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beauties of PRINTING, TYPE-FOUNDING, ENGRAVING, and PAPER-MAKING; as well with a view to ascertain the near approach to perfection which those arts have attained in this country, as to invite a fair competition with the best Typographical Productions of other nations. How far the different Artists, who have contributed their exertions to this great object, have succeeded in the attempt, the Public will now be fully able to judge. Much pains have been bestowed on the present publication, to render it a complete Specimen of the Arts of Type and Block-printing.
The whole of the Types, with which this work has been printed, are executed by Mr. William Martin, in the house of my friend Mr. George Nicol, whose unceasing endeavours to improve the Art of Printing, and its relative
branches, are too well known to require any thing to be said on the present occasion; he has particularly patronized Mr. Martin, a very ingenious young Artist, who has resided with him seven years, and who is at this time forming a Foundry, by which he will shortly be enabled to offer to the world a Specimen of Types, that will in a very eminent degree unite utility, elegance, and beauty.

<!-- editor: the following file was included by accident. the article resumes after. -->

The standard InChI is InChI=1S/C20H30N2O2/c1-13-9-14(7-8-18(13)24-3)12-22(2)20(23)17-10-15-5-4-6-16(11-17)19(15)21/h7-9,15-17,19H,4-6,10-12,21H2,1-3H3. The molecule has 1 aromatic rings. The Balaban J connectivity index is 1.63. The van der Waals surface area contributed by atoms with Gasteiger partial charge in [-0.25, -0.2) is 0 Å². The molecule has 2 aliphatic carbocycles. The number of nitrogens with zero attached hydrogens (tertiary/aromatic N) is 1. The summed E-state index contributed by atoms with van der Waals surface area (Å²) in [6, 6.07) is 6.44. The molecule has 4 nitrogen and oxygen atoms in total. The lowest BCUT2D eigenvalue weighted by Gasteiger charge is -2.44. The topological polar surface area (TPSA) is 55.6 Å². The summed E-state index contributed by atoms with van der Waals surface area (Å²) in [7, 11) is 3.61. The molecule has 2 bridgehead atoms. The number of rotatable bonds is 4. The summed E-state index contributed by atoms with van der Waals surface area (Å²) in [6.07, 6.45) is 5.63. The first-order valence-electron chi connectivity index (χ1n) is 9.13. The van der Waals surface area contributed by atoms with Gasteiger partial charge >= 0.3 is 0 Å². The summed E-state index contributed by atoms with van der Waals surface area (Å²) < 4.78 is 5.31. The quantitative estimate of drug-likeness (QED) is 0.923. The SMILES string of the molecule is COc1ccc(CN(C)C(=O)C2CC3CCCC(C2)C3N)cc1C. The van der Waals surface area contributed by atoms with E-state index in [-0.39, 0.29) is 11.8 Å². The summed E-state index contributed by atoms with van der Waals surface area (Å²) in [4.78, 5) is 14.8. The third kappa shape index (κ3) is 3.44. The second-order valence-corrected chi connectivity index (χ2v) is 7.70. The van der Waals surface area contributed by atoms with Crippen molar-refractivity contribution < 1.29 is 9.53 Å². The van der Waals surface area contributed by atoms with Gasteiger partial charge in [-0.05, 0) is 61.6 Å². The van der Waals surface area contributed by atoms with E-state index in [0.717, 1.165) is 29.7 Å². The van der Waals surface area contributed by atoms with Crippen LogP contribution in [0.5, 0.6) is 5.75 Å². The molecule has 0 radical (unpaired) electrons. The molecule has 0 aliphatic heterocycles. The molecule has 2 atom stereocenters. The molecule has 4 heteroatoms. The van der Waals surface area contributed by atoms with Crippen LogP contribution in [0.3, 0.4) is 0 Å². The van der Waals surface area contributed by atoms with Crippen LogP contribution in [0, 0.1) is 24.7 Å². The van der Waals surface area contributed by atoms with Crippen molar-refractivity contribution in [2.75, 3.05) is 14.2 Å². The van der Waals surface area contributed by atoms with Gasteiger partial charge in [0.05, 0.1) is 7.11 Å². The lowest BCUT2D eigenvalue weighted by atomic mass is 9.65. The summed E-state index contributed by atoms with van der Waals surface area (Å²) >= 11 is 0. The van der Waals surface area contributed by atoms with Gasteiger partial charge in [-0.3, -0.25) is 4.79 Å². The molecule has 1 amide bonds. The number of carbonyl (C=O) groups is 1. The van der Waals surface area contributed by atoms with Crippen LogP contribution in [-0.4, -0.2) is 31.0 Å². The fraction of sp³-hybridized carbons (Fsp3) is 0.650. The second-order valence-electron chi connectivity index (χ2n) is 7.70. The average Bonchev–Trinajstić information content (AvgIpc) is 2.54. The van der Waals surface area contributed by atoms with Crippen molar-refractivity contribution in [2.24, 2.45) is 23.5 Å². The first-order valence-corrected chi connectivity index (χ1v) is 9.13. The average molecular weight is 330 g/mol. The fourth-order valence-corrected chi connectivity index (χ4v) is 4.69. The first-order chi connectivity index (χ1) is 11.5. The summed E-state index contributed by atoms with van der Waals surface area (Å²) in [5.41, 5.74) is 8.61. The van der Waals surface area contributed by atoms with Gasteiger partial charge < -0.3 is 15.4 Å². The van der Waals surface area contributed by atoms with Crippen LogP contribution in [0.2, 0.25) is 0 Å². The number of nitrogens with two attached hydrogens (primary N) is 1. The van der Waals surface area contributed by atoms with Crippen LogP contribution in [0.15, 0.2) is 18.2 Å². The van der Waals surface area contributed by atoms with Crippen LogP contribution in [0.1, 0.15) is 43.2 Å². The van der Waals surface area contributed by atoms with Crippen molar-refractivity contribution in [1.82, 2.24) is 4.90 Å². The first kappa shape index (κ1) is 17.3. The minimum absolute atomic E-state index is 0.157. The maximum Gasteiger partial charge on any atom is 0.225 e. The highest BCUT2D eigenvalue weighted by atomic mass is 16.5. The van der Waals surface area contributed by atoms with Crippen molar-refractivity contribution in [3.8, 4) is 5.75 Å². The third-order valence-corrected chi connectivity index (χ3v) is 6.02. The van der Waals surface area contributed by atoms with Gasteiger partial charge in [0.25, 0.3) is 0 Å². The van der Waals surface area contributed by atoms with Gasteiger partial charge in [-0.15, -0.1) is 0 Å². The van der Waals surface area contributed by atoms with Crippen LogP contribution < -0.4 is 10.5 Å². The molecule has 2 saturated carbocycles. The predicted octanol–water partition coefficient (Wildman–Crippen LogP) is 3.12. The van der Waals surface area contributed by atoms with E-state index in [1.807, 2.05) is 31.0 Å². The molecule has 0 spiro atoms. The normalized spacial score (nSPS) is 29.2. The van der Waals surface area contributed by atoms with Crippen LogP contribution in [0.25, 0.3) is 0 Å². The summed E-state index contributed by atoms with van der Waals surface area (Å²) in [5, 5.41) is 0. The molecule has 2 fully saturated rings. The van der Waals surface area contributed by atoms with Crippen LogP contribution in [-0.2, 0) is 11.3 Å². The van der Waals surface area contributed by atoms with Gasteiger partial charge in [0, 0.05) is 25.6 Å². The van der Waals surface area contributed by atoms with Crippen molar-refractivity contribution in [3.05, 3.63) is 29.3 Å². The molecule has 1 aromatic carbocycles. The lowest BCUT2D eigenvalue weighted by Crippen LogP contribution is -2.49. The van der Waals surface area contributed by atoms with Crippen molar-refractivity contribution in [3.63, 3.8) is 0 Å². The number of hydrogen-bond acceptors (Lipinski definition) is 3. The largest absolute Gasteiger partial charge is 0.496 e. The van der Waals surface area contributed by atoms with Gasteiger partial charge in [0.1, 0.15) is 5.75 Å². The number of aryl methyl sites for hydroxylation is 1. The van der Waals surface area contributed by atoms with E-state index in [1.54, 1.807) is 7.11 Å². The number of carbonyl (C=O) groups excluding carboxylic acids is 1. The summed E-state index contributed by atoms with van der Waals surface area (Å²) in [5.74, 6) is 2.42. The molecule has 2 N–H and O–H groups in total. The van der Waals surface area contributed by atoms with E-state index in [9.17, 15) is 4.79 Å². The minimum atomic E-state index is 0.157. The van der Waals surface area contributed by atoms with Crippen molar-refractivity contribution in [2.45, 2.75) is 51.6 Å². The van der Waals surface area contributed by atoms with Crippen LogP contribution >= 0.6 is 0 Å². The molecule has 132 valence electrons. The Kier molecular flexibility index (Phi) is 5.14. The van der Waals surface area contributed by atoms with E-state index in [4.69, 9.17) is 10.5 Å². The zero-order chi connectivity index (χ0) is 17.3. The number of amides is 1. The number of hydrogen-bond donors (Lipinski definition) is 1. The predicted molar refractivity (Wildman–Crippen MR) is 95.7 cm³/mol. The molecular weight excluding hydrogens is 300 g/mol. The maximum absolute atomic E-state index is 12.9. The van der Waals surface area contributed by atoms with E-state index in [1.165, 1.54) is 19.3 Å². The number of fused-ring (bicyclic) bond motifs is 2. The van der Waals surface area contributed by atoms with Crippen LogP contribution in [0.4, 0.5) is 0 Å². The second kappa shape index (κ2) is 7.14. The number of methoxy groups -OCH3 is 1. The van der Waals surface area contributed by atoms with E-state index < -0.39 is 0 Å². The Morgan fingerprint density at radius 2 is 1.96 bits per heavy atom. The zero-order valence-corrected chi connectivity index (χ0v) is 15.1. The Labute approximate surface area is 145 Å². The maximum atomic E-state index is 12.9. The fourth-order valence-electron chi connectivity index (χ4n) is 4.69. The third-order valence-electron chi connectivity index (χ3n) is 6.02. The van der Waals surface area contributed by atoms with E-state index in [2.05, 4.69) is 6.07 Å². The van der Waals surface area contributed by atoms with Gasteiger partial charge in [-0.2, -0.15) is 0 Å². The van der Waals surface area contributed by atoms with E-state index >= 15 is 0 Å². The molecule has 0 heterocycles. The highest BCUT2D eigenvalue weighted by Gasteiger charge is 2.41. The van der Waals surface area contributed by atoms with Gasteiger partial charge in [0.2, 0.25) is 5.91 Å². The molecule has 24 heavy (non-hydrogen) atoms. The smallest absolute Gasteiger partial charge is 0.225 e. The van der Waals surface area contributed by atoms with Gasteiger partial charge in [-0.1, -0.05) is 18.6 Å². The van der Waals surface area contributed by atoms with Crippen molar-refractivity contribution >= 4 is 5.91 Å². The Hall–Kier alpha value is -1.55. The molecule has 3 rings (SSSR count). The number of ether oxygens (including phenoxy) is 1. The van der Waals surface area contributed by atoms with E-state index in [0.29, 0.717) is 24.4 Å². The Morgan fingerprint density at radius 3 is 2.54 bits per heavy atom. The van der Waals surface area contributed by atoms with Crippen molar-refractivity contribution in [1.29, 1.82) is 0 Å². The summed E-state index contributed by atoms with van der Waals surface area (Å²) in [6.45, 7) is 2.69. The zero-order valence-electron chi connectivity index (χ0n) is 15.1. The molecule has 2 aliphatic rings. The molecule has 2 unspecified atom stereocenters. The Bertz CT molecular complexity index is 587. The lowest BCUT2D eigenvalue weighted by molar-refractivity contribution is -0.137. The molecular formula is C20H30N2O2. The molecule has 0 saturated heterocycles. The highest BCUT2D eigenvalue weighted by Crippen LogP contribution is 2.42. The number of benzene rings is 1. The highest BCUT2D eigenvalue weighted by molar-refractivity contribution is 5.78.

The ornaments are all engraved on blocks of wood, by two of my earliest acquaintances, Messrs. Bewicks, of Newcastle upon Tyne and London, after designs made from the most interesting passages of the Poems they embellish. They have been executed with great
may venture to say, without being supposed to be influenced by ancient friendship, that they form the most extraordinary
care, and I
effort of the art of engraving upon wood, that ever was produced in any age, or any country. Indeed it seems almost impossible that such delicate effects could be obtained from blocks of wood.
Of the Paper it is only necessary to say, that it comes from the manufactory of Mr. Whatman.